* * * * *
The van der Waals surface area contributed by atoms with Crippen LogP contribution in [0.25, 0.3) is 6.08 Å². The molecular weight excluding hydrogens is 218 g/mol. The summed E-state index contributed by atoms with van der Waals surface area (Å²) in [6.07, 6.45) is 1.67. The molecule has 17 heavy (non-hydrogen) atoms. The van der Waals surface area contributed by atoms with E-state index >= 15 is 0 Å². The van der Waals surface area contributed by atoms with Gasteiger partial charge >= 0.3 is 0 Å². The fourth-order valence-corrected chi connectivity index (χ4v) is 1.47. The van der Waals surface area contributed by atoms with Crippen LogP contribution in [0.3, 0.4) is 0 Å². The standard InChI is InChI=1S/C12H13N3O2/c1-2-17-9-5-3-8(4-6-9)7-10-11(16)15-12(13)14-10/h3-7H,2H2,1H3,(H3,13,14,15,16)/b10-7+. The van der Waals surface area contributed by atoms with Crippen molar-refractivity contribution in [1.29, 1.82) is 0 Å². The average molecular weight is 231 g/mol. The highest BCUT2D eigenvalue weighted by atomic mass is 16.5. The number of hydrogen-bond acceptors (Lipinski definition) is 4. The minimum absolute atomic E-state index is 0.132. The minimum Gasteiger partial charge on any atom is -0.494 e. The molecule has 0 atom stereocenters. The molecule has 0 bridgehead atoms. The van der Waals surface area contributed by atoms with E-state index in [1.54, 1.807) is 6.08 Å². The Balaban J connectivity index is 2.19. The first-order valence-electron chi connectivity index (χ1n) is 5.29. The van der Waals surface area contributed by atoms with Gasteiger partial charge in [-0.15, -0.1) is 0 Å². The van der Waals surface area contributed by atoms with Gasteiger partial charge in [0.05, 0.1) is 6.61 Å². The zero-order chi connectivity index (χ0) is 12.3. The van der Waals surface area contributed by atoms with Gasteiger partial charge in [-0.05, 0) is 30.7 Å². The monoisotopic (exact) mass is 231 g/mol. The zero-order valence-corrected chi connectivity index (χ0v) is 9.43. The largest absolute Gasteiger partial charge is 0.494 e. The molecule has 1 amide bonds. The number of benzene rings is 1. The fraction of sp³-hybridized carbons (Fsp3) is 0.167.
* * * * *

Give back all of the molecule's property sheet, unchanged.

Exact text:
The van der Waals surface area contributed by atoms with Crippen LogP contribution in [0.25, 0.3) is 6.08 Å². The molecular weight excluding hydrogens is 218 g/mol. The summed E-state index contributed by atoms with van der Waals surface area (Å²) in [6.07, 6.45) is 1.67. The molecule has 17 heavy (non-hydrogen) atoms. The van der Waals surface area contributed by atoms with E-state index >= 15 is 0 Å². The van der Waals surface area contributed by atoms with Gasteiger partial charge >= 0.3 is 0 Å². The fourth-order valence-corrected chi connectivity index (χ4v) is 1.47. The van der Waals surface area contributed by atoms with Crippen LogP contribution in [0.3, 0.4) is 0 Å². The standard InChI is InChI=1S/C12H13N3O2/c1-2-17-9-5-3-8(4-6-9)7-10-11(16)15-12(13)14-10/h3-7H,2H2,1H3,(H3,13,14,15,16)/b10-7+. The van der Waals surface area contributed by atoms with Crippen molar-refractivity contribution in [1.29, 1.82) is 0 Å². The average molecular weight is 231 g/mol. The highest BCUT2D eigenvalue weighted by atomic mass is 16.5. The number of hydrogen-bond acceptors (Lipinski definition) is 4. The minimum absolute atomic E-state index is 0.132. The minimum Gasteiger partial charge on any atom is -0.494 e. The molecule has 0 atom stereocenters. The molecule has 0 bridgehead atoms. The van der Waals surface area contributed by atoms with E-state index in [1.54, 1.807) is 6.08 Å². The Balaban J connectivity index is 2.19. The first-order valence-electron chi connectivity index (χ1n) is 5.29. The van der Waals surface area contributed by atoms with Gasteiger partial charge in [-0.15, -0.1) is 0 Å². The van der Waals surface area contributed by atoms with Gasteiger partial charge in [0.05, 0.1) is 6.61 Å². The zero-order chi connectivity index (χ0) is 12.3. The van der Waals surface area contributed by atoms with Gasteiger partial charge in [-0.05, 0) is 30.7 Å². The monoisotopic (exact) mass is 231 g/mol. The zero-order valence-corrected chi connectivity index (χ0v) is 9.43. The largest absolute Gasteiger partial charge is 0.494 e. The molecule has 1 amide bonds. The number of benzene rings is 1. The fraction of sp³-hybridized carbons (Fsp3) is 0.167.